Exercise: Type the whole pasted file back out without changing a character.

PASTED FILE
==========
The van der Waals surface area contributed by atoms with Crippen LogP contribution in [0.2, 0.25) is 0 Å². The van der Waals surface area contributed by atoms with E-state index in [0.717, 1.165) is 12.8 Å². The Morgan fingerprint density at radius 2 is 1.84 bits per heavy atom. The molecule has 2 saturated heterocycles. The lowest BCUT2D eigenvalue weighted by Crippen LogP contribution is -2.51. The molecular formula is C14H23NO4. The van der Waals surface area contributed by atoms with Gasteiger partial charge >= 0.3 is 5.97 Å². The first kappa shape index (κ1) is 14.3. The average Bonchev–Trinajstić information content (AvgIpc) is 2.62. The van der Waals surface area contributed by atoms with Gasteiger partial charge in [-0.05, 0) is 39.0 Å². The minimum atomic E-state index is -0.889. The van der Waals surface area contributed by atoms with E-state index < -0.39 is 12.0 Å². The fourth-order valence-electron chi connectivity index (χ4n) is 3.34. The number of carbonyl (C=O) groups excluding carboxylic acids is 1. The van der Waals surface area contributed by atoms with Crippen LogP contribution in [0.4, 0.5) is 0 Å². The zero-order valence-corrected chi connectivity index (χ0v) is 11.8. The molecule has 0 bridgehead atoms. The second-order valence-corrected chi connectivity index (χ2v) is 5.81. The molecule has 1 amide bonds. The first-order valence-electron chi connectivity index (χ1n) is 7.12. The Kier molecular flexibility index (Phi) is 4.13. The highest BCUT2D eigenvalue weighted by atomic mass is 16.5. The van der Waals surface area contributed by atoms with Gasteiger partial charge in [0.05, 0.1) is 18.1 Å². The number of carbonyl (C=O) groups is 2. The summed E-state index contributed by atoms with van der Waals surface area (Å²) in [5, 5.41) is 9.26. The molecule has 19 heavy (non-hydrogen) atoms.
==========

The van der Waals surface area contributed by atoms with Crippen LogP contribution in [0.2, 0.25) is 0 Å². The van der Waals surface area contributed by atoms with E-state index in [0.717, 1.165) is 12.8 Å². The Morgan fingerprint density at radius 2 is 1.84 bits per heavy atom. The molecule has 2 saturated heterocycles. The lowest BCUT2D eigenvalue weighted by Crippen LogP contribution is -2.51. The molecular formula is C14H23NO4. The van der Waals surface area contributed by atoms with Gasteiger partial charge >= 0.3 is 5.97 Å². The first kappa shape index (κ1) is 14.3. The average Bonchev–Trinajstić information content (AvgIpc) is 2.62. The van der Waals surface area contributed by atoms with Gasteiger partial charge in [-0.05, 0) is 39.0 Å². The minimum atomic E-state index is -0.889. The van der Waals surface area contributed by atoms with E-state index < -0.39 is 12.0 Å². The fourth-order valence-electron chi connectivity index (χ4n) is 3.34. The number of carbonyl (C=O) groups excluding carboxylic acids is 1. The van der Waals surface area contributed by atoms with Crippen LogP contribution in [0.4, 0.5) is 0 Å². The zero-order valence-corrected chi connectivity index (χ0v) is 11.8. The molecule has 0 bridgehead atoms. The second-order valence-corrected chi connectivity index (χ2v) is 5.81. The molecule has 1 amide bonds. The first-order valence-electron chi connectivity index (χ1n) is 7.12. The Kier molecular flexibility index (Phi) is 4.13. The highest BCUT2D eigenvalue weighted by atomic mass is 16.5. The van der Waals surface area contributed by atoms with Gasteiger partial charge in [0.05, 0.1) is 18.1 Å². The number of carbonyl (C=O) groups is 2. The summed E-state index contributed by atoms with van der Waals surface area (Å²) in [5, 5.41) is 9.26. The molecule has 19 heavy (non-hydrogen) atoms.